Directors, company officers and senior managers can be held personally liable for the actions and decisions they make on behalf of the company. If they do not act within the law, they could find themselves facing fines and needing to pay compensation for damages that could result in risk to their personal assets.

Protecting your business and the people that matter most

Smart business owners recognise that, to ensure future success, having a business protection strategy in place is crucial. In fact, it can mean the difference between your company surviving or going out of business.

This doesn’t need to be complicated. There are three key areas to consider at outset:

Key person cover

Key people are the individuals on whom the business is dependent in some way. It could be the founder or business owner, but it could also be a critical salesperson, a creative, or an engineer who is at the heart of your proposition. Key person insurance provides the funds to continue trading, to maintain profit, fund a replacement, or pay off a bank loan. 

Business Loan Protection

As a start-up, it’s highly likely that you’ll have taken out a loan or finance to get your business off the ground. Loans are an efficient way to support investment, growth and cash flow. But have you thought about how you would service this loan if the business owner or a person on whom the business relies, were to suffer a serious illness or pass away?

Business loan protection provides the necessary funds to repay outstanding loans and debts as a result of such a loss. 

Shareholder protection – the ‘company will’

Shares or equity in a business may be your most valuable assets. Your ‘company will’ has one primary function: to spell out the wishes of the business owners in the event of their death or critical illness. 

Shareholder protection ensures control of the company is retained by the appropriate individuals and the beneficiaries are financially protected if a shareholder or partner were to die or be diagnosed with a serious illness. 

Risk management as your business grows

There are of course many other areas of risk and business insurance to consider, such as business interruption, professional indemnity and motor fleet – these will all depend on your specific needs and circumstances. Then there are the wider areas of providing benefits and looking after the health and wellbeing of your employees.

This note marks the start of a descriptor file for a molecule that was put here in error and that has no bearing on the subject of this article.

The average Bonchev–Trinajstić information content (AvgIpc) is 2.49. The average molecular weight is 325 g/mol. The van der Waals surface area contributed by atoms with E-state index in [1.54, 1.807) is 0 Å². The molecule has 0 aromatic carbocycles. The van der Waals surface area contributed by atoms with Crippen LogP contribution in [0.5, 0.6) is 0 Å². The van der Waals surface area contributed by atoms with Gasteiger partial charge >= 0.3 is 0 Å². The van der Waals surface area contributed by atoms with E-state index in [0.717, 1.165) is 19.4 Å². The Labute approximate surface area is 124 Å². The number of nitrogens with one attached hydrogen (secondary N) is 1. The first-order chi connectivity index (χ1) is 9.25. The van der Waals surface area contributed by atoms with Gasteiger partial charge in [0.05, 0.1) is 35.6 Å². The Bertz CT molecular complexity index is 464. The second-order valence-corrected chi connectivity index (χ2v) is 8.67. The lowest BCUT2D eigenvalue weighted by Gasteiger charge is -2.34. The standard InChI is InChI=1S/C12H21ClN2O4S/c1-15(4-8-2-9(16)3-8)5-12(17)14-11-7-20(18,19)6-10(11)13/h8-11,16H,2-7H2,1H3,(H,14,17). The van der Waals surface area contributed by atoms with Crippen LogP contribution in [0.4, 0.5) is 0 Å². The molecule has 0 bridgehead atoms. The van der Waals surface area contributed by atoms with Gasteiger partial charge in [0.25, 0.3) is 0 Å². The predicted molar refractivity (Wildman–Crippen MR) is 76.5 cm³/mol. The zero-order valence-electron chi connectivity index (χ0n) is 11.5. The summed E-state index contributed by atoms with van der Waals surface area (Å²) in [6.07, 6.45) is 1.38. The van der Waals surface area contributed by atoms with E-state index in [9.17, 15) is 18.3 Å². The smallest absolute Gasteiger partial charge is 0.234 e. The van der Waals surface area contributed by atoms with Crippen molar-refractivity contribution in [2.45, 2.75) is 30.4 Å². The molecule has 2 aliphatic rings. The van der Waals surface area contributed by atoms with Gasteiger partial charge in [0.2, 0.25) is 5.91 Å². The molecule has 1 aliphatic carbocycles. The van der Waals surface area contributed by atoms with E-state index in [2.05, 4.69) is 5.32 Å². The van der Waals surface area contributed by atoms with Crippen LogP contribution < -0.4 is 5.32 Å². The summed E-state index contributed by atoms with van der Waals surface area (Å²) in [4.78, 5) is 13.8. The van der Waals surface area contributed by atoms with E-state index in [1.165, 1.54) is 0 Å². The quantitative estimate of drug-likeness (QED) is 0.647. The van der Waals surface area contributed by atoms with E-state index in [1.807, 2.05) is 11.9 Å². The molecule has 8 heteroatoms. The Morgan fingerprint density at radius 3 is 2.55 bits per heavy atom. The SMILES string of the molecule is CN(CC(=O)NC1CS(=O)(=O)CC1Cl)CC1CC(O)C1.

You might not consider your reputation as a risk that needs to be managed. But all the risks outlined above can have a negative impact on your business reputation – regardless of whether you’re found to be at fault for something that has happened. 

Your reputation will be one of your biggest assets as your business grows. Whilst it’s not easy to specifically insure against the loss of reputation – especially for start-ups and small businesses, it is entirely possible to manage the risk of damage. 

By having the right insurance and risk management programme in place, you’ll be aware of the risks you face that could damage your reputation and have the protection your business needs. 

Managing cash flow

Most of us are used to managing our own personal or household budgets – but what about the cash flow to keep your business trading? Being aware of cash flow problems is the first step in preventing disruption to your business. Developing sales forecasts as well as profit and loss forecasts will help you calculate your business’s cash flow. Once you understand this, you can start identifying and solving, potential problems, such as quieter months, stock shortages etc.

Seeking professional advice from a team who specialises in start-ups and small businesses is the key to protecting the business you’ve worked so hard to get off the ground and building resilience to overcome the challenges you face.